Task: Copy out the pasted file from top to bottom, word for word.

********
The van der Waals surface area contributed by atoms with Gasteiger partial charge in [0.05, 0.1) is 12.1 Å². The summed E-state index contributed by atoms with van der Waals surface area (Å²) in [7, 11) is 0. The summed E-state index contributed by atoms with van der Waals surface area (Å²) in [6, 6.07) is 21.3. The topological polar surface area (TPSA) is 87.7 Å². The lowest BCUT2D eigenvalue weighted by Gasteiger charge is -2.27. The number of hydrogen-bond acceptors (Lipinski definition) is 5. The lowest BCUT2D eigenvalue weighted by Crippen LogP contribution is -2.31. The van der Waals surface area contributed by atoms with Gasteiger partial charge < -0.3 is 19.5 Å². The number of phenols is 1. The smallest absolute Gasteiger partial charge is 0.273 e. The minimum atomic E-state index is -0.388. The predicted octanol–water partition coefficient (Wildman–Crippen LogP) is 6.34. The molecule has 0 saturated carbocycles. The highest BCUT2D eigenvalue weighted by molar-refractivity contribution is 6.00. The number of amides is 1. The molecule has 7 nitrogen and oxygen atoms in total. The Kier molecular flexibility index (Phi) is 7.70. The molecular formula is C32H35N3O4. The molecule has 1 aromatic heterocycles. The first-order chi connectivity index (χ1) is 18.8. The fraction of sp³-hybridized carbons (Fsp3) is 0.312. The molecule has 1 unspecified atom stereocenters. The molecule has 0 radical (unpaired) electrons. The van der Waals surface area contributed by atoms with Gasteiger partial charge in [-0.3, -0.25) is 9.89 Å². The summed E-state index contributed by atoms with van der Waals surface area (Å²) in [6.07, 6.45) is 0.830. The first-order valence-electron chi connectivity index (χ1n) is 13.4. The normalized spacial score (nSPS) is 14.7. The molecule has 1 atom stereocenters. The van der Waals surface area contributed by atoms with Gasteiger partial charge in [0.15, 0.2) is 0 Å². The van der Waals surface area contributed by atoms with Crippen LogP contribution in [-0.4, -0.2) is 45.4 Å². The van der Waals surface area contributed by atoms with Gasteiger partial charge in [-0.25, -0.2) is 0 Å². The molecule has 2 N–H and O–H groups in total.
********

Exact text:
The van der Waals surface area contributed by atoms with Gasteiger partial charge in [0.05, 0.1) is 12.1 Å². The summed E-state index contributed by atoms with van der Waals surface area (Å²) in [7, 11) is 0. The summed E-state index contributed by atoms with van der Waals surface area (Å²) in [6, 6.07) is 21.3. The topological polar surface area (TPSA) is 87.7 Å². The lowest BCUT2D eigenvalue weighted by Gasteiger charge is -2.27. The number of hydrogen-bond acceptors (Lipinski definition) is 5. The lowest BCUT2D eigenvalue weighted by Crippen LogP contribution is -2.31. The van der Waals surface area contributed by atoms with Gasteiger partial charge < -0.3 is 19.5 Å². The number of phenols is 1. The smallest absolute Gasteiger partial charge is 0.273 e. The minimum atomic E-state index is -0.388. The predicted octanol–water partition coefficient (Wildman–Crippen LogP) is 6.34. The molecule has 0 saturated carbocycles. The highest BCUT2D eigenvalue weighted by molar-refractivity contribution is 6.00. The number of amides is 1. The molecule has 7 nitrogen and oxygen atoms in total. The Kier molecular flexibility index (Phi) is 7.70. The molecular formula is C32H35N3O4. The molecule has 1 aromatic heterocycles. The first-order chi connectivity index (χ1) is 18.8. The fraction of sp³-hybridized carbons (Fsp3) is 0.312. The molecule has 1 unspecified atom stereocenters. The molecule has 0 radical (unpaired) electrons. The van der Waals surface area contributed by atoms with Gasteiger partial charge in [-0.3, -0.25) is 9.89 Å². The summed E-state index contributed by atoms with van der Waals surface area (Å²) in [6.07, 6.45) is 0.830. The first-order valence-electron chi connectivity index (χ1n) is 13.4. The normalized spacial score (nSPS) is 14.7. The molecule has 1 atom stereocenters. The van der Waals surface area contributed by atoms with Gasteiger partial charge in [0.15, 0.2) is 0 Å². The van der Waals surface area contributed by atoms with Crippen LogP contribution in [-0.4, -0.2) is 45.4 Å². The van der Waals surface area contributed by atoms with Gasteiger partial charge in [-0.25, -0.2) is 0 Å². The molecule has 2 N–H and O–H groups in total.